Oxford Bees

A Hive

More wonky comb

Submitted by will on Wed, 31/05/2017 - 06:03

Hive A has delivered another super of honey. Unfortunately it is crooked and cross-combed.

The bees built the comb relatively quickly. I'm not certain why it isn't straight. Strong nectar flows induce the bees to build on several frames at once and I think this encourages straight comb.

There are a couple of options for extracting the honey. It can be cut out into plastic boxes or pressed using an apple press. Neither option returns reusable comb which is disappointing.

Sparrows

Submitted by will on Tue, 02/05/2017 - 14:09

For the second year running the Sparrows are foraging.

There were quite a few bees crawling near my home hives in a state of moribund helplessness. There was no chance that they could get to the hive entrance and even if they did I doubt whether the guards would have let them back in. Some may have been exhausted, but most either had deformed wings or paralysis. No way back.

Their distress has attracted a few sparrows who feed on them. They perch on nearby fences; they perform a fluttering swoop to grab a bee on the ground; they fly off quickly.

Hive A dropping one Varroa mite per hour

Submitted by will on Sun, 23/04/2017 - 21:40

I've been looking at the removable floor of Hive A. There is a steady fall of Varroa mites there. I checked three times and the average is about one mite falling per hour. Some were still alive; a few were clearly immature.

This rate of mite drop puts the colony at severe risk of colony collapse, according to the BeeBase document "Managing Varroa".

A tall storey

Submitted by will on Wed, 19/04/2017 - 15:03

Hive A is a little embarrassing. It got too tall. I over wintered it with a National deep box and five supers. There were reasons, of course. Now has come the time to reduce it to a sensible height.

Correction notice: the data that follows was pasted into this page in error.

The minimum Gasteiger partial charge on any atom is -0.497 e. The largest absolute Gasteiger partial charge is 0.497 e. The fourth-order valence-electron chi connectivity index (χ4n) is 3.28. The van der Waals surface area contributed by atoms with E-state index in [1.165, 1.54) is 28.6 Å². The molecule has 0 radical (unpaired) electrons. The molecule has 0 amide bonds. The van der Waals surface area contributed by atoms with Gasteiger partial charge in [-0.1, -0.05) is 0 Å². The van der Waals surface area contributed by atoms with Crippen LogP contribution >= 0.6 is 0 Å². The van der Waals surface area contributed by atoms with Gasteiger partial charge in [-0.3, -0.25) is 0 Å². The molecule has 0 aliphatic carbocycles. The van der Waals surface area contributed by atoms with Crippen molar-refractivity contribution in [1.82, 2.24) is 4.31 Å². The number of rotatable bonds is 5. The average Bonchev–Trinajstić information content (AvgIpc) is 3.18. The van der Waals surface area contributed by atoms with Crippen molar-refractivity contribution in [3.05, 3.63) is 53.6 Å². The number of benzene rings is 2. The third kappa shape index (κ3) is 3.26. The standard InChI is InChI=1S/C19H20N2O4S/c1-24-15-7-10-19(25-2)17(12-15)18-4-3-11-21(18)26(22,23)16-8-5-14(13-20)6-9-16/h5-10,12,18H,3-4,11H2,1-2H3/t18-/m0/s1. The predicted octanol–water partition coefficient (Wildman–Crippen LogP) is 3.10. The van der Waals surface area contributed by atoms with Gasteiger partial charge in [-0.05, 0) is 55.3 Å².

A little about those reasons first.

Wonky Comb

Submitted by will on Wed, 19/04/2017 - 14:16

I stopped putting foundation in my hives a while ago (see Frames without foundation). Foundation seems unnecessary to the low intervention bee keeper. Its principal benefit is to make extraction and inspection easier. I outlined in the article how shallow frames can be extracted without wired foundation. Inspection is also much the same. You just have to be slower and more gentle.

Bees flying on Christmas Day

Submitted by will on Sun, 25/12/2016 - 22:18

Temperatures around 8-12C meant that the bees went out on purging flights today.

There've been some high winds lately. The temperature has been fairly cold but I've only needed gloves when cycling on a couple of mornings. I think that means > 5C for at least a fortnight. Benson's weather suggests it hasn't been down to 0C during December

Hefting

Submitted by will on Sun, 25/12/2016 - 21:54

I tried hefting a couple of days ago in my out-apiary. I haven't felt it was necessary before. Hives C and D seem well supplied. Hive B is rather light, but it was always a smaller colony.

A bee got cross when I hefted hive D. It tried to attack me but was whisked away by the strong wind of Storm Barbara. Windy.

Hive A is unlikely to need any hefting as it's massive. I haven't tried Hive E, but I ought to. It's the most likely to be in need of help.

Fear

Submitted by will on Mon, 18/07/2016 - 07:16

There are times when I'm scared of the bees.

Two of my hives contain very large colonies and, this season, they've been unhappy when I've looked inside. They've also been unhappy when I've watched from over 2 metres away - a bee will investigate and then attack. This is new behaviour from my home hive and fear is a new feeling for me.

The defensive behaviour of Hive A might be due to the time of year but I suspect that they've replaced their Queen. Her temperament should be the same as before but she may have mated with a drone with a more defensive temperament.

Bee Roar

Submitted by will on Mon, 18/07/2016 - 06:09

Hive A was roaring last night. It had been a hot day* - maybe up to 30C - so I think that they were just cooling the hive. My concern is that they may be queenless.

* hot for England. We're supposed to be temperate in every way.